To begin with, I used to stage a minor celebration on 17 February. But at some point I said to myself: are you mad? You're celebrating, but three people are dead. I've not marked the occasion since.

Let's talk about the young Uli Hoeneß. What was your most formative experience as a youth?
That you get nothing for free. I witnessed my father working away at three o'clock in the morning in the kitchen of our little butcher's shop. I saw my mother making us breakfast, before working as a sales assistant in the shop, and then doing the accounts at the weekend. At Christmas, if we only sold eight of our ten geese, Christmas Eve wasn't much fun. The mood was always dependent on the business. And at 10 o'clock on Christmas Eve, everyone collapsed into bed because they were exhausted. The realisation that you have to work hard for success definitely shaped my character.

As you've said, although you sometimes need a bit of luck, success is based on hard work.
There are still a few folk out there who think we [at Bayern] inherited money from some rich aunt in America or won the lottery at some point, but it's not true! We worked very hard for our money. Let me just remind you: when I came to Munich in 1970, the number one club in the city was 1860 Munich. When the Bundesliga was formed [in 1963], 1860 were in it and Bayern weren't! We've worked hard for everything we have now.

Could you have achieved what you've achieved at Bayern if you'd opted for a different club?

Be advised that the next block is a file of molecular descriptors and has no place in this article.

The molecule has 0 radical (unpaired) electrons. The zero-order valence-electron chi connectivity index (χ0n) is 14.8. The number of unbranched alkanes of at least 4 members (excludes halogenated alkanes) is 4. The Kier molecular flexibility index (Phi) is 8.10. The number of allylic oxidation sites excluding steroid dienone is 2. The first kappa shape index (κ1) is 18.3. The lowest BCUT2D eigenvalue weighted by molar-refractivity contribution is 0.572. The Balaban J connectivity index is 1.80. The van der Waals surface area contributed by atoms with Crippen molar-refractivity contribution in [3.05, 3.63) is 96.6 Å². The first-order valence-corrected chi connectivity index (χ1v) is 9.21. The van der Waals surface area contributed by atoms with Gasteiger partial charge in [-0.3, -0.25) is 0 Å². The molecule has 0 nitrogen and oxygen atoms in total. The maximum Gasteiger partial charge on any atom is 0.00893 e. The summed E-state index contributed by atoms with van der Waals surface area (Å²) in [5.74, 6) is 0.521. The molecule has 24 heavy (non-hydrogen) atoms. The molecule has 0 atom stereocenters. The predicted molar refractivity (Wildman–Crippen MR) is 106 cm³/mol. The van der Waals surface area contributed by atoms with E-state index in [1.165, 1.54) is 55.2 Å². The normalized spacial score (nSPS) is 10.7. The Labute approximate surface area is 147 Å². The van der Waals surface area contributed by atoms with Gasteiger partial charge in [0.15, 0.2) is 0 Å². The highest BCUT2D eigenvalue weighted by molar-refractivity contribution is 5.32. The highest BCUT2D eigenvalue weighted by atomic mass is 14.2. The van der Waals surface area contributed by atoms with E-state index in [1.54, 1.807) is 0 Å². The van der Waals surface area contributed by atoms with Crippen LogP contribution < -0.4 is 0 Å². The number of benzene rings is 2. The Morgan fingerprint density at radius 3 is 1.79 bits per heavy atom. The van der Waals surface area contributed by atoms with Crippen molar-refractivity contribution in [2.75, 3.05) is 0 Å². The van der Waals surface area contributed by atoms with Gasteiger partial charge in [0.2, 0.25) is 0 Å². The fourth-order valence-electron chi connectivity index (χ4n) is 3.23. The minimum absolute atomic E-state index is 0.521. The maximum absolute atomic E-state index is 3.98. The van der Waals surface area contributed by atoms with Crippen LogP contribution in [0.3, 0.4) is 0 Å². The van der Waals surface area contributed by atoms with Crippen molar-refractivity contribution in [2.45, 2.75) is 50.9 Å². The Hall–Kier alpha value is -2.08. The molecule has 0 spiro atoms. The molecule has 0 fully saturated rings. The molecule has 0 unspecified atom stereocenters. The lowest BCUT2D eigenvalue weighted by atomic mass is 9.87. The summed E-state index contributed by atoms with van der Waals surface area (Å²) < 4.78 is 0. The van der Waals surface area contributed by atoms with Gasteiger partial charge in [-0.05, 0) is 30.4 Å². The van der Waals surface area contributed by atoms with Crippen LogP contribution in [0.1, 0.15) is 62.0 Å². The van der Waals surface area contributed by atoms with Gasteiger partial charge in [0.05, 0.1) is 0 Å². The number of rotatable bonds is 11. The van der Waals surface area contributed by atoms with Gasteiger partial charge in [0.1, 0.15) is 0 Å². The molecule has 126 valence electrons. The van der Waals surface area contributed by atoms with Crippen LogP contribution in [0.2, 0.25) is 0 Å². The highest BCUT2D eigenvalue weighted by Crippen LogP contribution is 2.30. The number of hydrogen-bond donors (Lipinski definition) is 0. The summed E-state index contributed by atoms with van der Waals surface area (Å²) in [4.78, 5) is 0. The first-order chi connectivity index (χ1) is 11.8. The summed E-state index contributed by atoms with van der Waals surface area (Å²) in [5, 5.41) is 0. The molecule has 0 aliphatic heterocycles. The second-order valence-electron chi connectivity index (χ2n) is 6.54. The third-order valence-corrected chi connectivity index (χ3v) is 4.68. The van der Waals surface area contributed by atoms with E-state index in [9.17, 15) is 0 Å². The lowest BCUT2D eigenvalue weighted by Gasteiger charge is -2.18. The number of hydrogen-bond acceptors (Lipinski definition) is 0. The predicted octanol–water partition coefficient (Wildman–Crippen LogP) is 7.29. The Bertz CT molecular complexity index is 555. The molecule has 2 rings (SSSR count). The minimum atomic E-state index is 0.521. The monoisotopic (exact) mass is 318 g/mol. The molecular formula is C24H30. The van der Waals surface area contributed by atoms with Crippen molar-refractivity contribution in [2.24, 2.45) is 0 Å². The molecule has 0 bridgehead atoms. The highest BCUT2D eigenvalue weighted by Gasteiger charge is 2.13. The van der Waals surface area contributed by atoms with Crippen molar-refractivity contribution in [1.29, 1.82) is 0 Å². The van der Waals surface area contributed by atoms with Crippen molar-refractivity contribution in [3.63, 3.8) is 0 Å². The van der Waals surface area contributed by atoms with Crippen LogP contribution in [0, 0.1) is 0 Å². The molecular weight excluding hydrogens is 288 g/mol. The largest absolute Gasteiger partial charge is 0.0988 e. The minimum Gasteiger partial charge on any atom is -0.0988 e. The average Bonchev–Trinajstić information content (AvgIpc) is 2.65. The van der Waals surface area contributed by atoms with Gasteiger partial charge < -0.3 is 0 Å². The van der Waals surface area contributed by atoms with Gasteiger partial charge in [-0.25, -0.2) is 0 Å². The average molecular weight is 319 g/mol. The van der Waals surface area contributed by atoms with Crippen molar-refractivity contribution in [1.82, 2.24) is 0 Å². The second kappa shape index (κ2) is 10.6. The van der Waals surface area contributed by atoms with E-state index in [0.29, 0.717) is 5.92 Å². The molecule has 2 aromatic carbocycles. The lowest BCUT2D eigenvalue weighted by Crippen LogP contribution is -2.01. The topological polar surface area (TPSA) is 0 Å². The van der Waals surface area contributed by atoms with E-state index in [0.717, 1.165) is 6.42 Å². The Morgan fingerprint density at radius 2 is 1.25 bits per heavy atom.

Looking back on it now, I do believe I'd have been capable of a certain amount of success somewhere else. However, I'd always have been lacking the final emotional tie. To be genuinely good, you have to be emotionally attached to your club. You have to commit your soul to it. I was still finishing school when I came to Munich. I crossed into the city, and my fan belt snapped. That's how it all started. Then, at the age of 23, when I had my first serious knee injury, I realised I wouldn't be playing until I was 35. I never wanted to coach, because my dream was to be a general manager, preferably with Bayern Munich. And I had another stroke of luck, when Mr Neudecker appointed me to the job at the age of 27.

Looking back, would you say you've bent the rules on a few occasions?
No, because it was never inhumane. Borderline possibly, but never inhumane. For example, when we lured Lothar Matthaus away from another club. Naturally, you have to meet secretly with the player and his agent. It's not always as simple as asking: 'My dear Helmut Grashoff [former Borussia Mönchengladbach general manager], please will you give me your player?' He'll say no, and you slink away with your tail between your legs. You'll never get anywhere that way.

So you've never shied away from conflict situations?
I'm a fan of constructive conflict. As a young general manager, I was known to ruffle a few feathers. After all, I had to fight tooth and nail for the club. There were fights on the way up. I exchanged blows with Grashoff, and with [former Werder Bremen general manager] Willi Lemke. That's still ongoing, and there were others too. But the bigger we've become, the more influential and independent, the more a feeling has grown in me and other personalities at the club that we must give part of it back. When you're the big guy, you have to help the little guys. It's no accident that you find clubs in the first, second and third divisions who we've stepped in and helped in an emergency at some point.

Coming up on January 4: the third and final part of our major birthday interview with Uli Hoeneß.